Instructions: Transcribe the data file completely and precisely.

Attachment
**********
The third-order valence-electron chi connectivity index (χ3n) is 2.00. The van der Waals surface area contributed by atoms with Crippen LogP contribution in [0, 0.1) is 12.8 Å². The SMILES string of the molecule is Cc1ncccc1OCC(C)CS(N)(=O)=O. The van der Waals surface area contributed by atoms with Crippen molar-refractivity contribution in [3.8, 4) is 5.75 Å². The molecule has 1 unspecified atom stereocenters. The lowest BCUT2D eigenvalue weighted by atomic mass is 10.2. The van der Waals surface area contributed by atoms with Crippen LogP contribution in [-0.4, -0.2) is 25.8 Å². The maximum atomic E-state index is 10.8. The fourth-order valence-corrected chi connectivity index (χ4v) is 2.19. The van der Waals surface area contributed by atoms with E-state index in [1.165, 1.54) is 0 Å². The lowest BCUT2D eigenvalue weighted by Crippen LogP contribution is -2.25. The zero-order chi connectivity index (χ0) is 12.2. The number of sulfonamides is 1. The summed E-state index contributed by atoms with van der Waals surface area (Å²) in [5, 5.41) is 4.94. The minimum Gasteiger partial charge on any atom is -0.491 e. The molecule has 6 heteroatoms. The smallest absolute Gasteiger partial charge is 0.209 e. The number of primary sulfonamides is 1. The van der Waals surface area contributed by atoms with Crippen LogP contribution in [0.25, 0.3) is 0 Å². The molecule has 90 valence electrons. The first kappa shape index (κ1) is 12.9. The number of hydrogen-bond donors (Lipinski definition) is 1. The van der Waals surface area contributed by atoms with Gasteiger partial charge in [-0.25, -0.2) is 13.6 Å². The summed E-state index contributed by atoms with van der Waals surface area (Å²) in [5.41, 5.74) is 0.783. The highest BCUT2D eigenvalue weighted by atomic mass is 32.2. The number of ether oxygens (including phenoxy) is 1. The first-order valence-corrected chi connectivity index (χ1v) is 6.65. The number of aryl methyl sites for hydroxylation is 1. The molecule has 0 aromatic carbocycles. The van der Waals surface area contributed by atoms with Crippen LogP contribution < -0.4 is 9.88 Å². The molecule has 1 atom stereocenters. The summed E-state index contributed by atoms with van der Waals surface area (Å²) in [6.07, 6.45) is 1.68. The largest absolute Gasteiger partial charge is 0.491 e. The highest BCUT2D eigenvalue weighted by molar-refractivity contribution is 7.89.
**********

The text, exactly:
The third-order valence-electron chi connectivity index (χ3n) is 2.00. The van der Waals surface area contributed by atoms with Crippen LogP contribution in [0, 0.1) is 12.8 Å². The SMILES string of the molecule is Cc1ncccc1OCC(C)CS(N)(=O)=O. The van der Waals surface area contributed by atoms with Crippen molar-refractivity contribution in [3.8, 4) is 5.75 Å². The molecule has 1 unspecified atom stereocenters. The lowest BCUT2D eigenvalue weighted by atomic mass is 10.2. The van der Waals surface area contributed by atoms with Crippen LogP contribution in [-0.4, -0.2) is 25.8 Å². The maximum atomic E-state index is 10.8. The fourth-order valence-corrected chi connectivity index (χ4v) is 2.19. The van der Waals surface area contributed by atoms with E-state index in [1.165, 1.54) is 0 Å². The lowest BCUT2D eigenvalue weighted by Crippen LogP contribution is -2.25. The zero-order chi connectivity index (χ0) is 12.2. The number of sulfonamides is 1. The summed E-state index contributed by atoms with van der Waals surface area (Å²) in [5, 5.41) is 4.94. The minimum Gasteiger partial charge on any atom is -0.491 e. The molecule has 6 heteroatoms. The smallest absolute Gasteiger partial charge is 0.209 e. The number of primary sulfonamides is 1. The van der Waals surface area contributed by atoms with Crippen LogP contribution in [0.25, 0.3) is 0 Å². The molecule has 90 valence electrons. The first kappa shape index (κ1) is 12.9. The number of hydrogen-bond donors (Lipinski definition) is 1. The van der Waals surface area contributed by atoms with Gasteiger partial charge in [-0.25, -0.2) is 13.6 Å². The summed E-state index contributed by atoms with van der Waals surface area (Å²) in [5.41, 5.74) is 0.783. The highest BCUT2D eigenvalue weighted by atomic mass is 32.2. The number of ether oxygens (including phenoxy) is 1. The first-order valence-corrected chi connectivity index (χ1v) is 6.65. The number of aryl methyl sites for hydroxylation is 1. The molecule has 0 aromatic carbocycles. The van der Waals surface area contributed by atoms with Crippen LogP contribution < -0.4 is 9.88 Å². The molecule has 1 atom stereocenters. The summed E-state index contributed by atoms with van der Waals surface area (Å²) in [6.07, 6.45) is 1.68. The largest absolute Gasteiger partial charge is 0.491 e. The highest BCUT2D eigenvalue weighted by molar-refractivity contribution is 7.89.